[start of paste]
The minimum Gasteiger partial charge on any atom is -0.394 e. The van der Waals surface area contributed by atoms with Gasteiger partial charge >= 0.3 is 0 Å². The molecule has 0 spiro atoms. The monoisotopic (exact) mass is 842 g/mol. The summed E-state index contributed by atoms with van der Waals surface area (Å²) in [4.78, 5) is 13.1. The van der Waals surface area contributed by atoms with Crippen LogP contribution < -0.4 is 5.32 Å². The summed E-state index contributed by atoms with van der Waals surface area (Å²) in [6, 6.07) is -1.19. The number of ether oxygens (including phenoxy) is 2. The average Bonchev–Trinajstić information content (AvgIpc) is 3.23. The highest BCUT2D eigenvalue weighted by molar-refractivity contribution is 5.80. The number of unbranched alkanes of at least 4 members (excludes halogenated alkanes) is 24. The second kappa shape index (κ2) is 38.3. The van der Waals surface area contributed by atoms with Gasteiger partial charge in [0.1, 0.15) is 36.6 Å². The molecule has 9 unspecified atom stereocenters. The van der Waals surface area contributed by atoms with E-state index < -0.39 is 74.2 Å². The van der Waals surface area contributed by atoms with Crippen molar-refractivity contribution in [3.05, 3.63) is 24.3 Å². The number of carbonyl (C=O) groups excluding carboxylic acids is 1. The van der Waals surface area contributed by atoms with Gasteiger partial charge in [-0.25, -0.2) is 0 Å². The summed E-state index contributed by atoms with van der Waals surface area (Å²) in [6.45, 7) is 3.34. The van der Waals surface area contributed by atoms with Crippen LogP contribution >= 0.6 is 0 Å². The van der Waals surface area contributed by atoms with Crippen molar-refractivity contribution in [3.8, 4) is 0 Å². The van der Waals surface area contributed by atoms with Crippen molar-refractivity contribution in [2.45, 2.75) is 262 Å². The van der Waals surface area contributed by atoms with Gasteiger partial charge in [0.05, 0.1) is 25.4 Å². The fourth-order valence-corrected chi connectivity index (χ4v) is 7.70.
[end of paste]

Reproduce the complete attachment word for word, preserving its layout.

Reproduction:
The minimum Gasteiger partial charge on any atom is -0.394 e. The van der Waals surface area contributed by atoms with Gasteiger partial charge >= 0.3 is 0 Å². The molecule has 0 spiro atoms. The monoisotopic (exact) mass is 842 g/mol. The summed E-state index contributed by atoms with van der Waals surface area (Å²) in [4.78, 5) is 13.1. The van der Waals surface area contributed by atoms with Crippen LogP contribution < -0.4 is 5.32 Å². The summed E-state index contributed by atoms with van der Waals surface area (Å²) in [6, 6.07) is -1.19. The number of ether oxygens (including phenoxy) is 2. The average Bonchev–Trinajstić information content (AvgIpc) is 3.23. The highest BCUT2D eigenvalue weighted by molar-refractivity contribution is 5.80. The number of unbranched alkanes of at least 4 members (excludes halogenated alkanes) is 24. The second kappa shape index (κ2) is 38.3. The van der Waals surface area contributed by atoms with Gasteiger partial charge in [0.1, 0.15) is 36.6 Å². The molecule has 9 unspecified atom stereocenters. The van der Waals surface area contributed by atoms with E-state index < -0.39 is 74.2 Å². The van der Waals surface area contributed by atoms with Crippen molar-refractivity contribution in [3.05, 3.63) is 24.3 Å². The number of carbonyl (C=O) groups excluding carboxylic acids is 1. The van der Waals surface area contributed by atoms with Gasteiger partial charge in [-0.25, -0.2) is 0 Å². The summed E-state index contributed by atoms with van der Waals surface area (Å²) in [6.45, 7) is 3.34. The van der Waals surface area contributed by atoms with Crippen LogP contribution >= 0.6 is 0 Å². The van der Waals surface area contributed by atoms with Crippen molar-refractivity contribution in [3.8, 4) is 0 Å². The van der Waals surface area contributed by atoms with Crippen molar-refractivity contribution in [2.45, 2.75) is 262 Å². The van der Waals surface area contributed by atoms with Gasteiger partial charge in [0.05, 0.1) is 25.4 Å². The fourth-order valence-corrected chi connectivity index (χ4v) is 7.70.